John Bonham’s drumming was essential to Led Zeppelin. He used his bag of tricks to give powerfully stellar performances, but Bonzo also displayed his talent for playing various styles of beats and showing restraint when necessary. Still, the band didn’t employ their drummer on some songs. These are the six Led Zeppelin songs without Bonham’s drums (in chronological order).
The 1 Led Zeppelin song that might not include John Bonham’s drumming, but we’re not sure
Before diving into the Zep songs we know don’t have Bonham’s playing, we need to discuss one we’re unsure about.
“That’s the Way,” a delicate gem from the back half of Led Zeppelin III, is nearly all acoustic guitar and vocals with steel guitar flourishes. Yet the tambourine that enters the mix toward the end (it’s distinct starting at the 4:44 mark) could be Bonham. He’s not credited with playing that specific instrument on the record (per AllMusic). Plus, Jimmy Page and Robert Plant handled much of the instrumentation (Page played bass on the song) and lyrics after they composed it together at the Bron-Yr-Aur cottage in Wales.
We wouldn’t be surprised if Plant shook the tambourine during the recording session, but we’re 100% sure Bonham wasn’t included.
1. ‘Black Mountain Side’
Bonham’s impressive bass drum triplets a few seconds into Led Zeppelin I opener “Good Times Bad Times” set the tone for the hard-rocking album and his astounding feats that followed over the next decade.
Bonzo’s skills showed up throughout the debut record (the “Dazed and Confused” and “You Shook Me” solos and “Communication Breakdown” were impressive displays). Yet Page brought in tabla player Viram Jasani to handle percussion on “Black Mountain Side.” The acoustic instrumental forecast some of the Eastern music tidbits Led Zeppelin added to later songs, but Bonham was nowhere to be found.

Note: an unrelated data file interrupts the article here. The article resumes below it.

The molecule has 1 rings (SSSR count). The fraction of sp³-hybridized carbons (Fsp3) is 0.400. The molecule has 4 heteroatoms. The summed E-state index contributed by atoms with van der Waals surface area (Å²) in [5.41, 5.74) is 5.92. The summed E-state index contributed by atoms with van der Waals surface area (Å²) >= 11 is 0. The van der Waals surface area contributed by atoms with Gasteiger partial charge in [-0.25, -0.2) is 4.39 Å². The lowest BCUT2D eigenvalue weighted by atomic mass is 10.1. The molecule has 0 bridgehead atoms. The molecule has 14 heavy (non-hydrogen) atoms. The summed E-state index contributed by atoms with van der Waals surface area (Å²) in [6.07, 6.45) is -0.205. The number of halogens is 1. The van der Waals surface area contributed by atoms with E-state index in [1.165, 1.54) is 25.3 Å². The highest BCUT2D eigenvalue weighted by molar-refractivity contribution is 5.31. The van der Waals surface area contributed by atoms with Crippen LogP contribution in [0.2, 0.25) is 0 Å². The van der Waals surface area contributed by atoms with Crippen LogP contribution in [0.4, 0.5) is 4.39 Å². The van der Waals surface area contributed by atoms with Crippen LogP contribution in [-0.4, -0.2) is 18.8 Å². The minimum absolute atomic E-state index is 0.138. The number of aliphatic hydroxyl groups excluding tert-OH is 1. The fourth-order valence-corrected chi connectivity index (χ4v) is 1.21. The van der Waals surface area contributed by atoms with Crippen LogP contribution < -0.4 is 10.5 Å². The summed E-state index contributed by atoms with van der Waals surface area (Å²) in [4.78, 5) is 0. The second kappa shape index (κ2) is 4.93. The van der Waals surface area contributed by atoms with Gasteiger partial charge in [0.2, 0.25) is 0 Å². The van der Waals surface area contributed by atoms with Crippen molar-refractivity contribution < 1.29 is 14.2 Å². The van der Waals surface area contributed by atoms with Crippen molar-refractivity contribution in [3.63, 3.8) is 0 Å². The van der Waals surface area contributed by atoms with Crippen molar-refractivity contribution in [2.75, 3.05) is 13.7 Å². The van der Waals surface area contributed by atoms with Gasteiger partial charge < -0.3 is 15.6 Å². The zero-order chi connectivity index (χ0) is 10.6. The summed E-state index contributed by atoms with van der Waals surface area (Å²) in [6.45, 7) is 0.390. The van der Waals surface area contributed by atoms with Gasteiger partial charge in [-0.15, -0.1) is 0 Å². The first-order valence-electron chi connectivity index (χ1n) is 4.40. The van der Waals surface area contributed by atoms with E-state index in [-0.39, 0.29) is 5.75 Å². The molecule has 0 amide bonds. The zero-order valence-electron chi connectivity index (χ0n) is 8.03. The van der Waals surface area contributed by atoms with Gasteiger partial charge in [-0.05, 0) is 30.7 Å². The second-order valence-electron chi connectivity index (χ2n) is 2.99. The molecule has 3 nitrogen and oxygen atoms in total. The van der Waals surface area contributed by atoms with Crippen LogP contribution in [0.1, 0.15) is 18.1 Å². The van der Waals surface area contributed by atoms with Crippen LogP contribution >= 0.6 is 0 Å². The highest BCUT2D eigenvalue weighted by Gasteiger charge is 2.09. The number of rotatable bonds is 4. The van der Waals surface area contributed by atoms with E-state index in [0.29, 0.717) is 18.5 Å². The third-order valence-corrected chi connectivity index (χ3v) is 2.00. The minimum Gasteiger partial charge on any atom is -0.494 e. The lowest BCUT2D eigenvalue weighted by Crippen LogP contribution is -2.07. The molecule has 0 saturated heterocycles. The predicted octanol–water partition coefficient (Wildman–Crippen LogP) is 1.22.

Page tapped Jasani again to provide tablas on the Led Zeppelin III (1970) track. Unsurprisingly, Jasani’s tablas, the swelling strings, and Page’s open tuning on his guitar lent an Eastern feel to the song, which, at almost four minutes, nearly doubled the run time of “Black Mountain Side.”
Also unsurprisingly, Led Zeppelin made the right call not to include Bonham’s drumming on the track. There wasn’t a good spot for his percussion. You could perhaps make a case that a cymbal crash here or there wouldn’t have been out of place, but including that form of intermittent playing would have been distracting and unnecessary.
3. ‘Hats Off to (Roy) Harper’
The final song on the Led Zeppelin III track listing, “Hats Off to (Roy) Harper” was the Led Zeppelin tune that most resembled a back-porch jam. How many impromptu back-porch jams include a drummer with a full kit? The percentage is probably barely over zero, which was a reason Bonham’s drumming was nowhere to be found.
Plus, Plant and Page needed just two takes to nail the experimental song. So not only did drums not fit the tone, but the band arrived at the finish line before they could even consider asking Bonham to contribute.
4. ‘The Battle of Evermore’
It’s almost impossible to say which Led Zeppelin album contained Bonham’s best drumming. It comes down to personal preference, but Led Zeppelin IV (1971) would have to be in the running even though he sits out 25% of the album.
The mandolin and guitar epic “The Battle of Evermore” didn’t suffer from the lack of Bonham’s drumming. If anything, it left ample space for Fairport Convention singer Sandy Denny to duet with Plant on the only Led Zeppelin song where he shared vocal duties.
5. ‘Going to California’
Led Zeppelin’s homage to Joni Mitchell was one of the band’s folkier songs. Like its drum-less Led Zeppelin IV counterpart, it didn’t need Bonham’s playing to get it to the finish line. John Paul Jones played mandolin and Page acoustic guitar, which gave Plant room to have one of his best Led Zeppelin moments.
The shortest Led Zeppelin song might also be one of their prettiest. Page’s acoustic composition came to life while making Led Zeppelin III, but the band held on to it until they released Physical Graffiti in 1975.
The guitarist deftly played chiming notes on the high strings while providing his own bass line on the low strings in an utterly beautiful tune. It’s almost a personal performance of a demo. As such, there was no room for John Bonham’s drumming on the track. Page’s outstanding solos became can’t-miss moments, but “Bron-Yr-Aur” (not to be confused with the misspelled LZ III song “Bron-Y-Aur Stomp”) proved his guitar technique extended beyond electrified shredding.
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